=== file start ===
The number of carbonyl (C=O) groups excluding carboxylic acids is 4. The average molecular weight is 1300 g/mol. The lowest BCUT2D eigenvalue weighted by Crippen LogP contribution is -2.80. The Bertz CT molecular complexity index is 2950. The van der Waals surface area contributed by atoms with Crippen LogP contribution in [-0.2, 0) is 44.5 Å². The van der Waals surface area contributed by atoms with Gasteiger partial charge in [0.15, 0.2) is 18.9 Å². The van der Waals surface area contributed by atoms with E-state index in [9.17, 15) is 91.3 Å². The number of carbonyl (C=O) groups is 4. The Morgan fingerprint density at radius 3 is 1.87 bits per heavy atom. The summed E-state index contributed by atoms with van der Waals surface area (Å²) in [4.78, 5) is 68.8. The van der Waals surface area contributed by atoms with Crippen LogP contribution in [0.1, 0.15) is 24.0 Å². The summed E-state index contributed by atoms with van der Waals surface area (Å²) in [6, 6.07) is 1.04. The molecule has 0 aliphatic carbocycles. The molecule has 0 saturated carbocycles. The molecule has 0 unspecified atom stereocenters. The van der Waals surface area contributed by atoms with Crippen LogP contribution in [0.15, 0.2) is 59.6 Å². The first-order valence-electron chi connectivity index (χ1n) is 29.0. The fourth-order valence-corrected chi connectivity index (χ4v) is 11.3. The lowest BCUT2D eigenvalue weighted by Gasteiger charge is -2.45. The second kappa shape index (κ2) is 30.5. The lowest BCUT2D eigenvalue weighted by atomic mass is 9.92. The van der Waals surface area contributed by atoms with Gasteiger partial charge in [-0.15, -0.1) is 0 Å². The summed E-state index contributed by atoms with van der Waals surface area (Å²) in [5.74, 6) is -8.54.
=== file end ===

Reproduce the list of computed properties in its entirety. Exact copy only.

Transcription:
The number of carbonyl (C=O) groups excluding carboxylic acids is 4. The average molecular weight is 1300 g/mol. The lowest BCUT2D eigenvalue weighted by Crippen LogP contribution is -2.80. The Bertz CT molecular complexity index is 2950. The van der Waals surface area contributed by atoms with Crippen LogP contribution in [-0.2, 0) is 44.5 Å². The van der Waals surface area contributed by atoms with Gasteiger partial charge in [0.15, 0.2) is 18.9 Å². The van der Waals surface area contributed by atoms with E-state index in [9.17, 15) is 91.3 Å². The number of carbonyl (C=O) groups is 4. The Morgan fingerprint density at radius 3 is 1.87 bits per heavy atom. The summed E-state index contributed by atoms with van der Waals surface area (Å²) in [4.78, 5) is 68.8. The van der Waals surface area contributed by atoms with Crippen LogP contribution in [0.1, 0.15) is 24.0 Å². The summed E-state index contributed by atoms with van der Waals surface area (Å²) in [6, 6.07) is 1.04. The molecule has 0 aliphatic carbocycles. The molecule has 0 saturated carbocycles. The molecule has 0 unspecified atom stereocenters. The van der Waals surface area contributed by atoms with Crippen LogP contribution in [0.15, 0.2) is 59.6 Å². The first-order valence-electron chi connectivity index (χ1n) is 29.0. The fourth-order valence-corrected chi connectivity index (χ4v) is 11.3. The lowest BCUT2D eigenvalue weighted by Gasteiger charge is -2.45. The second kappa shape index (κ2) is 30.5. The lowest BCUT2D eigenvalue weighted by atomic mass is 9.92. The van der Waals surface area contributed by atoms with Gasteiger partial charge in [-0.15, -0.1) is 0 Å². The summed E-state index contributed by atoms with van der Waals surface area (Å²) in [5.74, 6) is -8.54.